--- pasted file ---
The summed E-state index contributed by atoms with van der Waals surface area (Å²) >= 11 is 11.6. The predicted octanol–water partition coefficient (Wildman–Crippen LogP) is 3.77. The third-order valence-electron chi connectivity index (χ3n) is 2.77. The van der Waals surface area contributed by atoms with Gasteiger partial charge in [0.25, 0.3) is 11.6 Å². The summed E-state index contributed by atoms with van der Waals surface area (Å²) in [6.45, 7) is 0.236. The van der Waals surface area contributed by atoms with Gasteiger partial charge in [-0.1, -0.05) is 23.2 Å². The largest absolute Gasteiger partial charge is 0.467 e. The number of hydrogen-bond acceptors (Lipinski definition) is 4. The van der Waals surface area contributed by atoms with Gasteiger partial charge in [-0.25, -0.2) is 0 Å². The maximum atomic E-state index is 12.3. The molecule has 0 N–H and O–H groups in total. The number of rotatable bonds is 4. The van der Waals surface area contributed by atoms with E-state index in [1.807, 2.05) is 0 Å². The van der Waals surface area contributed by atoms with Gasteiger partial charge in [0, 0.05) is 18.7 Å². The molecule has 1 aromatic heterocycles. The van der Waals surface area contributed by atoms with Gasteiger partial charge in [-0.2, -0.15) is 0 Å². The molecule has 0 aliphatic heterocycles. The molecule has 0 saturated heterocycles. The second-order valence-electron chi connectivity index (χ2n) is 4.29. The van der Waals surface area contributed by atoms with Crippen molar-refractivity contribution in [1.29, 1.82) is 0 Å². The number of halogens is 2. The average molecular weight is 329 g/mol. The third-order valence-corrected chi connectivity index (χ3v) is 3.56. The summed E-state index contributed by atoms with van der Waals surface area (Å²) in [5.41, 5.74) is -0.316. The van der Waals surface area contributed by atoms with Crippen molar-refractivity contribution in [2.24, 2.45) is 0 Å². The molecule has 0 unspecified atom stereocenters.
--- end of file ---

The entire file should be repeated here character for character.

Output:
The summed E-state index contributed by atoms with van der Waals surface area (Å²) >= 11 is 11.6. The predicted octanol–water partition coefficient (Wildman–Crippen LogP) is 3.77. The third-order valence-electron chi connectivity index (χ3n) is 2.77. The van der Waals surface area contributed by atoms with Gasteiger partial charge in [0.25, 0.3) is 11.6 Å². The summed E-state index contributed by atoms with van der Waals surface area (Å²) in [6.45, 7) is 0.236. The van der Waals surface area contributed by atoms with Gasteiger partial charge in [-0.1, -0.05) is 23.2 Å². The largest absolute Gasteiger partial charge is 0.467 e. The number of hydrogen-bond acceptors (Lipinski definition) is 4. The van der Waals surface area contributed by atoms with Gasteiger partial charge in [-0.25, -0.2) is 0 Å². The maximum atomic E-state index is 12.3. The molecule has 0 N–H and O–H groups in total. The number of rotatable bonds is 4. The van der Waals surface area contributed by atoms with E-state index in [1.807, 2.05) is 0 Å². The van der Waals surface area contributed by atoms with Gasteiger partial charge in [0, 0.05) is 18.7 Å². The molecule has 1 aromatic heterocycles. The van der Waals surface area contributed by atoms with Gasteiger partial charge in [-0.2, -0.15) is 0 Å². The molecule has 0 aliphatic heterocycles. The molecule has 0 saturated heterocycles. The second-order valence-electron chi connectivity index (χ2n) is 4.29. The van der Waals surface area contributed by atoms with Crippen molar-refractivity contribution in [1.29, 1.82) is 0 Å². The number of halogens is 2. The average molecular weight is 329 g/mol. The third-order valence-corrected chi connectivity index (χ3v) is 3.56. The summed E-state index contributed by atoms with van der Waals surface area (Å²) in [5.41, 5.74) is -0.316. The van der Waals surface area contributed by atoms with Crippen molar-refractivity contribution in [2.24, 2.45) is 0 Å². The molecule has 0 unspecified atom stereocenters.